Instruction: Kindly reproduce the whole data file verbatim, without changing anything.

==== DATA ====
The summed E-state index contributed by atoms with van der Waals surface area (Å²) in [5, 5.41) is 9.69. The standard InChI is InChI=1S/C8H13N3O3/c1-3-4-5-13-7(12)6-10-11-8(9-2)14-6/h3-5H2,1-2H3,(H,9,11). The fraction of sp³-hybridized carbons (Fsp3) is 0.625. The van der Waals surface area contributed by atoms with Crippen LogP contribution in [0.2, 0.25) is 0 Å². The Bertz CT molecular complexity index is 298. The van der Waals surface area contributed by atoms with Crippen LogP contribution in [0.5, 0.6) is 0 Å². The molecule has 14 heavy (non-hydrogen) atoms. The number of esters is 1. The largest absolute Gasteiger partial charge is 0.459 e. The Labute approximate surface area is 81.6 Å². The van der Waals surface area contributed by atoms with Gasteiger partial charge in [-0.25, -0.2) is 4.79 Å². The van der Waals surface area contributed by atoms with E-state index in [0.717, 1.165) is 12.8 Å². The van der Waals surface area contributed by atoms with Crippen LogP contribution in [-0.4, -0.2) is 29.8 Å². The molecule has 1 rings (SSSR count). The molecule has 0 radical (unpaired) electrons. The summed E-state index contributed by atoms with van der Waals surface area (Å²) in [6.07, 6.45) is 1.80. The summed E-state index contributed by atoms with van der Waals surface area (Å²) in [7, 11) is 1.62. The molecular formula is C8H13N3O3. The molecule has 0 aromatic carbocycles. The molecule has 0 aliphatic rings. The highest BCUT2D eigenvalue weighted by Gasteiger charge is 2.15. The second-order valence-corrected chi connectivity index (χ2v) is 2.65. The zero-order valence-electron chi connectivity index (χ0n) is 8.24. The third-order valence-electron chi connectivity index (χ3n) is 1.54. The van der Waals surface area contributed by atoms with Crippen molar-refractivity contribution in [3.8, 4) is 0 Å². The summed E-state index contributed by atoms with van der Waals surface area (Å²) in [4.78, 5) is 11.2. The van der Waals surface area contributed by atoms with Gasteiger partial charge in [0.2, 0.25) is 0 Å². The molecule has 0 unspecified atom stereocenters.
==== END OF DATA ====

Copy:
The summed E-state index contributed by atoms with van der Waals surface area (Å²) in [5, 5.41) is 9.69. The standard InChI is InChI=1S/C8H13N3O3/c1-3-4-5-13-7(12)6-10-11-8(9-2)14-6/h3-5H2,1-2H3,(H,9,11). The fraction of sp³-hybridized carbons (Fsp3) is 0.625. The van der Waals surface area contributed by atoms with Crippen LogP contribution in [0.2, 0.25) is 0 Å². The Bertz CT molecular complexity index is 298. The van der Waals surface area contributed by atoms with Crippen LogP contribution in [0.5, 0.6) is 0 Å². The molecule has 14 heavy (non-hydrogen) atoms. The number of esters is 1. The largest absolute Gasteiger partial charge is 0.459 e. The Labute approximate surface area is 81.6 Å². The van der Waals surface area contributed by atoms with Gasteiger partial charge in [-0.25, -0.2) is 4.79 Å². The van der Waals surface area contributed by atoms with E-state index in [0.717, 1.165) is 12.8 Å². The van der Waals surface area contributed by atoms with Crippen LogP contribution in [-0.4, -0.2) is 29.8 Å². The molecule has 1 rings (SSSR count). The molecule has 0 radical (unpaired) electrons. The summed E-state index contributed by atoms with van der Waals surface area (Å²) in [6.07, 6.45) is 1.80. The summed E-state index contributed by atoms with van der Waals surface area (Å²) in [7, 11) is 1.62. The molecular formula is C8H13N3O3. The molecule has 0 aromatic carbocycles. The molecule has 0 aliphatic rings. The highest BCUT2D eigenvalue weighted by Gasteiger charge is 2.15. The second-order valence-corrected chi connectivity index (χ2v) is 2.65. The zero-order valence-electron chi connectivity index (χ0n) is 8.24. The third-order valence-electron chi connectivity index (χ3n) is 1.54. The van der Waals surface area contributed by atoms with Crippen molar-refractivity contribution in [3.8, 4) is 0 Å². The summed E-state index contributed by atoms with van der Waals surface area (Å²) in [4.78, 5) is 11.2. The van der Waals surface area contributed by atoms with Gasteiger partial charge in [0.2, 0.25) is 0 Å². The molecule has 0 unspecified atom stereocenters.